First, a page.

Investors clearly remain strongly divided about where to put their money, if exchange-traded product data set to be released today by BlackRock is any indication. Emerging-market, North American equity and fixed-income ETPs all saw substantial inflows in January.

Fixed-income ETPs continued where they left off last year by attracting record global monthly inflows of $9.1 billion. The category captured 27% of total January inflows, which is uncharacteristically high for a month with large overall inflows, says the US fund house.

Since 2005, there have been 14 months where new assets exceeded $20 billion, and fixed income on average comprised 11% of flows during those months.

These record net inflows were chiefly driven by investment-grade and high-yield corporate bond products, which gathered $3 billion and $4 billion, respectively. The combined $7 billion represents a four-fold increase over the average monthly flows last year of $1.7 billion for these ETP asset categories.

Moreover, fixed-income ETPs expanded at the fastest rate of all ETP types globally during 2011, with a 24% year-on-year rise of $50.6 billion to $258 billion, driven almost entirely by cash inflows of $49.8 billion. That net inflow surpassed the figure of $40 billion collected in 2010 and was largely driven by US-listed products.

Meanwhile, emerging-market equity ETPs drew $6.6 billion of inflows in January, following the latter half of 2011 in which four of the six months saw net redemptions. However, Asia-Pacific equity ETPs experienced negligible positive inflows.

Not surprisingly, investors were net sellers of European equity ETPs, which saw outflows of $106.5 million last month, compared with $2.1 billion of inflows in January 2011.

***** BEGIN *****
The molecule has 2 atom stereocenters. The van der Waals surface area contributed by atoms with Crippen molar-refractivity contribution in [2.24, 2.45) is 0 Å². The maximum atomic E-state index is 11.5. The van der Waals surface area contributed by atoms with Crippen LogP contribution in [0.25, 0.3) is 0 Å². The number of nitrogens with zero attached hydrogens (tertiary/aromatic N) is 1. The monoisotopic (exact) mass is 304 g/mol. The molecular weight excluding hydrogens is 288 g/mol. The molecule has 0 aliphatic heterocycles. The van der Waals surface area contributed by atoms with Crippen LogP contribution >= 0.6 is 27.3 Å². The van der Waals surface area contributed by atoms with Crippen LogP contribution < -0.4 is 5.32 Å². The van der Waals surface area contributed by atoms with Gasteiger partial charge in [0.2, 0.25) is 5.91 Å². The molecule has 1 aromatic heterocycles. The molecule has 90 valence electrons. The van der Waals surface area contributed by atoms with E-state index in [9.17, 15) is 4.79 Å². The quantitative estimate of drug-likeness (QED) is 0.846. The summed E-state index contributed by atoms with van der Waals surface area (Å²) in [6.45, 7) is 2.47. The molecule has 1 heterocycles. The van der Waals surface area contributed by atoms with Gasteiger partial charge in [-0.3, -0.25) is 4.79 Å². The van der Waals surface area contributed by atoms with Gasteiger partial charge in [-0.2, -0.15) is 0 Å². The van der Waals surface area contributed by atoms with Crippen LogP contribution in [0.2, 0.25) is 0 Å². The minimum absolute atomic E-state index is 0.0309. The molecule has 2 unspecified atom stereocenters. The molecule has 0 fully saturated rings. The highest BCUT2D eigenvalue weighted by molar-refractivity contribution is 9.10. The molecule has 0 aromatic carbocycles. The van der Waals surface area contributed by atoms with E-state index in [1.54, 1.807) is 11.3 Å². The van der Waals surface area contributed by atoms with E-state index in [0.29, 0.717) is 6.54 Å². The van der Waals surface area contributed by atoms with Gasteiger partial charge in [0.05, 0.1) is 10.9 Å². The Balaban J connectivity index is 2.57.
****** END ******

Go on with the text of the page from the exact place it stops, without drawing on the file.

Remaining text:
North America equity ETPs was the category with the highest flows, attracting $14.6 billion, with large-cap equity products accounting for the lion’s share with $5.9 billion. This reflected a general increase in risk appetite and renewed confidence in low, but steady US economic growth, according to BlackRock.

“We see a quiet revolution building in the [fixed-income] asset class, as more and more investors learn how to use fixed-income ETFs (exchange-traded funds) to build portfolios that combine low risk with the potential for yield,” says Peter Fisher, head of fixed income portfolio management at BlackRock.

Nick Good, Asia-Pacific head of BlackRock’s iShares ETF unit, says investor understanding of fixed-income ETFs and their benefits is growing. In addition, iShares expanded its fixed-income offering in Singapore late last year, he notes, and a recent rule change to permit the stock exchange listing of fixed-income ETFs in Australia “will create some strong opportunities there”.